Many of us think over the thought, “How awesome would it be to make our own soap, right?”. Well, it would be pretty awesome. But, it is not as simple as it seems to be. The benefits of handmade, natural soap are many, but there is a risk involved in the process as well. Let’s explore the benefits first.
A quick DIY, take a look at the bar of soap currently in your bathroom shower. If it’s commercial “soap,” it’s probably called something like “bath bar,” “deodorizing bar” or something like a “beauty bar.” It isn’t really a ‘soap’.
In reality, its a detergent made with synthetic ingredients like petroleum products, foaming agents, and lather chemicals we can’t pronounce. We all do realize that detergent is extremely harsh to our skin, stripping it of natural oils and skin’s moisture.
We all know that our skin is the largest organ in our body. And is also called our first layer of defense against germs, diseases & pollution.
Fun fact: skin absorbs anything that’s put on it, whether it’s natural, organic or toxic. Now, simply imagine what all it would have been going through if you’re putting chemicals directly onto it.
Advantages of Making Your Own Soap
Now that you do realize how important a bar of soap is. You must also know that there are endless recipes for soap; from castile soap made from olive oil, to recipes with seven or more varieties of fats, oils, and butter.
- Do note that each oil has differing properties and recipes are employed to customize the nature of soap by adding ingredients that will suit your unique skin.
- One can craft soap with luxurious lather and skin-nourishing vitamins by using certain oils and butter (that why some people claim luxury soaps!).
- Adding clay to your soap recipe will absorb toxins and impurities from the skin.
- To your surprise, oils can be infused with herbs before using them to make soap. How about a soap that fights symptoms of skin cancer?
Some people who use handmade soaps find that it relieves their psoriasis, acne and other major skin problems. A moisturizing bar of handmade soap won’t dry out the skin as a commercial alternative does, and at the same time, add nutrition to your skin’s health.
However, there’s a series of risks involved in making your own soap. That risk is the use of lye (also known as sodium hydroxide). Lye is a material which is caustic in nature and deserves handling care. Lye can cause serious damage to your skin and eyes if it splashes during the soapmaking process. It’s harmful if inhaled and can cause death if swallowed.
It’s not a surprise that you can significantly minimize this risk by using precise safety pieces of equipment and following safety procedures while making soaps.
A Few Safety Guidelines
- Always protect your eyes with safety glasses when you are handling lye.
- To ensure the use of glass or plastic utensils to make soap, not metal.
- Always keep children and/or pets out of the room when you are making soap. They not only could distract you, but they can also cause spillage or splashes on themselves or on you.
- Have dedicated utensils, equipment and sections to use when making soap. Do not use these items for food preparation or any other household work.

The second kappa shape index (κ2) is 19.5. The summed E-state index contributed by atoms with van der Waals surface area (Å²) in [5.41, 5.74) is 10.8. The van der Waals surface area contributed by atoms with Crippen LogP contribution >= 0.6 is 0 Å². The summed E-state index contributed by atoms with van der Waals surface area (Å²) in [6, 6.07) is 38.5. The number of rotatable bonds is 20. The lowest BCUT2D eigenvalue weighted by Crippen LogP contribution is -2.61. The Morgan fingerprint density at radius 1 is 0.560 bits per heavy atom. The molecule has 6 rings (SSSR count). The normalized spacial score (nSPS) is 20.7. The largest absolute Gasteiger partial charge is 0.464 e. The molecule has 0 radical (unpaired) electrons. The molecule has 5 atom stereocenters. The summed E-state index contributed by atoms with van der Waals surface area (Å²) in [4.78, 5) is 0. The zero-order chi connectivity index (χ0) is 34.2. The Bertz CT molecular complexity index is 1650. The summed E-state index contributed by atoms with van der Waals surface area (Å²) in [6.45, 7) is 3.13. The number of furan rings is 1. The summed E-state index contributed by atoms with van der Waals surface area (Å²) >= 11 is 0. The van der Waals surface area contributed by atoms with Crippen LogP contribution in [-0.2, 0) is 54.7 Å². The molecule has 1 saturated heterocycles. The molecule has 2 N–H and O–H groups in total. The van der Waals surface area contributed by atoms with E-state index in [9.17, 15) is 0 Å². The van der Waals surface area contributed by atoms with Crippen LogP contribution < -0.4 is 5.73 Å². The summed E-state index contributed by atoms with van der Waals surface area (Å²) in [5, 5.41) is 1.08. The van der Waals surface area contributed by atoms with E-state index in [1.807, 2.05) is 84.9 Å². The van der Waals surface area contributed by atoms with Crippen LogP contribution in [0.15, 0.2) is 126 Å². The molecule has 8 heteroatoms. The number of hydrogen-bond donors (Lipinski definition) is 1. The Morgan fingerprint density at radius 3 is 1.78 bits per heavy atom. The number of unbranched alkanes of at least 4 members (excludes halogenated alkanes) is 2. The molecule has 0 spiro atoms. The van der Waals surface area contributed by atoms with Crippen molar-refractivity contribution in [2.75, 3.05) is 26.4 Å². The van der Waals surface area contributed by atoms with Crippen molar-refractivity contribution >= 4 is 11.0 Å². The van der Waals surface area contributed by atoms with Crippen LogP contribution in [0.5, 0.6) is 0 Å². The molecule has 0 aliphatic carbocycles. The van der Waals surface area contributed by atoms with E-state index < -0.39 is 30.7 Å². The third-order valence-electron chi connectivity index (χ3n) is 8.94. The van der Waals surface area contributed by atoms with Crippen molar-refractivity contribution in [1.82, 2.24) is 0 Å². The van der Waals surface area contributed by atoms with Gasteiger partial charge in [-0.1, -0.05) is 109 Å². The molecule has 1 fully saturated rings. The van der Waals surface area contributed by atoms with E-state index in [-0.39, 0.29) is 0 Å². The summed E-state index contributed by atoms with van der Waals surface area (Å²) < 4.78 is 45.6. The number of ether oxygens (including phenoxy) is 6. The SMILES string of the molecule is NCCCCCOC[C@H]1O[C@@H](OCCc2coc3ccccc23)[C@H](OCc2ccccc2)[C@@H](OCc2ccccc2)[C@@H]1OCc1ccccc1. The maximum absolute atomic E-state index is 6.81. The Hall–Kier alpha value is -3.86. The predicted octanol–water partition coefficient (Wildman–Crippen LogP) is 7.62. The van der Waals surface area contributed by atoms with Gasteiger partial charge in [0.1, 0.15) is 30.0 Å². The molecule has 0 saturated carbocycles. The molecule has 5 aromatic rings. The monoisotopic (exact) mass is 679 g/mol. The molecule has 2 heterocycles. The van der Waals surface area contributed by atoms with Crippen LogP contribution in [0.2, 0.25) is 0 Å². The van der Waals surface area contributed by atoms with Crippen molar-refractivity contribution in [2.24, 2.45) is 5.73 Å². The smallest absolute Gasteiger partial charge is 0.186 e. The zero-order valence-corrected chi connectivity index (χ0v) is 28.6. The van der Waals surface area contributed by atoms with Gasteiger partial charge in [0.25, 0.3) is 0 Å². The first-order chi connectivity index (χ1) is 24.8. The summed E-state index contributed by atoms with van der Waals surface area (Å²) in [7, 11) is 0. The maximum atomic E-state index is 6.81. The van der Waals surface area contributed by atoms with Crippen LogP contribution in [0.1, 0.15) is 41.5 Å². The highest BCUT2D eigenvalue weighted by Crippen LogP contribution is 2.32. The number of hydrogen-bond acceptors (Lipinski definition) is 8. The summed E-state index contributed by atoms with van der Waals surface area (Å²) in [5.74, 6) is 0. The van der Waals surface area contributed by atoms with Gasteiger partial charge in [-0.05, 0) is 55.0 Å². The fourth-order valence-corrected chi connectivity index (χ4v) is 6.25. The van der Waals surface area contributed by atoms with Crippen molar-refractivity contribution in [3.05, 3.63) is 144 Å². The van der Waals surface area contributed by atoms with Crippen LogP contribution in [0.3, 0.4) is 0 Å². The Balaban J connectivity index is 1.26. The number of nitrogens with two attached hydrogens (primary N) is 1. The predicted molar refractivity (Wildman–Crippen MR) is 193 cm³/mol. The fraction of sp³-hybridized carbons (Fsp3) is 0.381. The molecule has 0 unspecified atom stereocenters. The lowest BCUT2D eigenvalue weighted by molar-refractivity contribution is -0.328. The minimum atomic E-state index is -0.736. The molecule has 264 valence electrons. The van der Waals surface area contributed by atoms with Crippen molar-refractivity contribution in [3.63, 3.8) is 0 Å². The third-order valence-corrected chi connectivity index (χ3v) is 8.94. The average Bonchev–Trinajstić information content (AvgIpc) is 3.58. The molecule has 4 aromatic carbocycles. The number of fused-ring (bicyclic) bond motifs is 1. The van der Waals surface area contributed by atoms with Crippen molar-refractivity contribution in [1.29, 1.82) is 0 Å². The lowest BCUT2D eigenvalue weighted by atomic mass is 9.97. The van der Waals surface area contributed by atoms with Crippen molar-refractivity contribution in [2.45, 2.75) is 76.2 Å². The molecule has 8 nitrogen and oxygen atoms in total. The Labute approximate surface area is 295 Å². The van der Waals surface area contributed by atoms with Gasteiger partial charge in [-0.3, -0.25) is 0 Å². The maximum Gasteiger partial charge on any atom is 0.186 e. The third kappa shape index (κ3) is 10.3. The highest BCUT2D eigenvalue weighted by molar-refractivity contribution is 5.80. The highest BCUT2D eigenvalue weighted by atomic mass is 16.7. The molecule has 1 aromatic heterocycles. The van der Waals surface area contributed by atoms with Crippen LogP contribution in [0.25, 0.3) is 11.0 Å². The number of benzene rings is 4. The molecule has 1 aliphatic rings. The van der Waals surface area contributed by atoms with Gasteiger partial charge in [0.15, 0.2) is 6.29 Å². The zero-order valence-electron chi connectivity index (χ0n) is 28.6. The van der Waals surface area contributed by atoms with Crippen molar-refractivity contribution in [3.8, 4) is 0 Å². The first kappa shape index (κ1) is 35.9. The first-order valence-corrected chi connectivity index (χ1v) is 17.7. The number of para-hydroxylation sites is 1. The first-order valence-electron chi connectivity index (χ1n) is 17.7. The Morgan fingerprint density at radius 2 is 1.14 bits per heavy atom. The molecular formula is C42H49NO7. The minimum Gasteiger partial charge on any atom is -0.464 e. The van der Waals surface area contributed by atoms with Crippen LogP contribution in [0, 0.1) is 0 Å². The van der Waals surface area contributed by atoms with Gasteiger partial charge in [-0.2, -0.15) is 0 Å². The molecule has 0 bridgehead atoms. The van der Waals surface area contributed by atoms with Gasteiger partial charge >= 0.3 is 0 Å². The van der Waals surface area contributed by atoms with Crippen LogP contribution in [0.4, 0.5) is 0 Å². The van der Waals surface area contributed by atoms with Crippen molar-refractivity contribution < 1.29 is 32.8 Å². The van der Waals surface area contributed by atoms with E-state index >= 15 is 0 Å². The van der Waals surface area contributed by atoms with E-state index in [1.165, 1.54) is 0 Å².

- Cover the table or your workstation with several layers of newspaper.
- Don’t be distracted by the phone or doorbell. Never leave your soap-in-progress unattended.
- When done, clean up completely and carefully. Have dedicated garbage can to dispose of the newspaper on your countertops, do not use garbage can in the kitchen.
- Do ensure to wear rubber gloves when cleaning your soapmaking equipment and utensils, because raw soap is still caustic and dangerous.
- Work near a source of running water. In the event of spills or splashes, run water over the affected area for at least 15 minutes.
- Label your soapmaking equipment and handle it with care.
- Prefer wearing long-sleeved clothes to protect your arms.
- Prefer wearing rubber gloves when handling lye and when making soap. Please note that raw soap, or soap that hasn’t completed the saponification process yet, is just as caustic as lye itself.
- Avoid inhaling the fumes when you mix lye with liquid.
- While making soap, always add lye to the liquid (with caution), and then add the liquid/lye mixture to the fats in your recipe. Doing the opposite — adding liquid to lye (avoid this at any cost); will result in a volcanic eruption of caustic liquid that can blast across your work area and all over you too.
- Always store lye and other chemicals out of the reach of children, such as in a locked cabinet.
Is Making a Soap Worth The Risk?
Making soap has its dangers, but remember that driving a car and using a chainsaw are also dangerous activities to indulge yourself in. In all cases, if we are aware of the dangers and make the effort to do the activity in a safe manner, we decrease the chances of risk.
If you follow these safety precautions and treat lye with the respect it deserves, you are significantly reducing the risk involved in the soap making process. The end reward is a real soap and healthy skin soap.
Seems like work? No worries, we’re here to serve you with none other than the best. Order your own Avrell handmade soap today (P.s. we deliver the goodness of fruits in them)!
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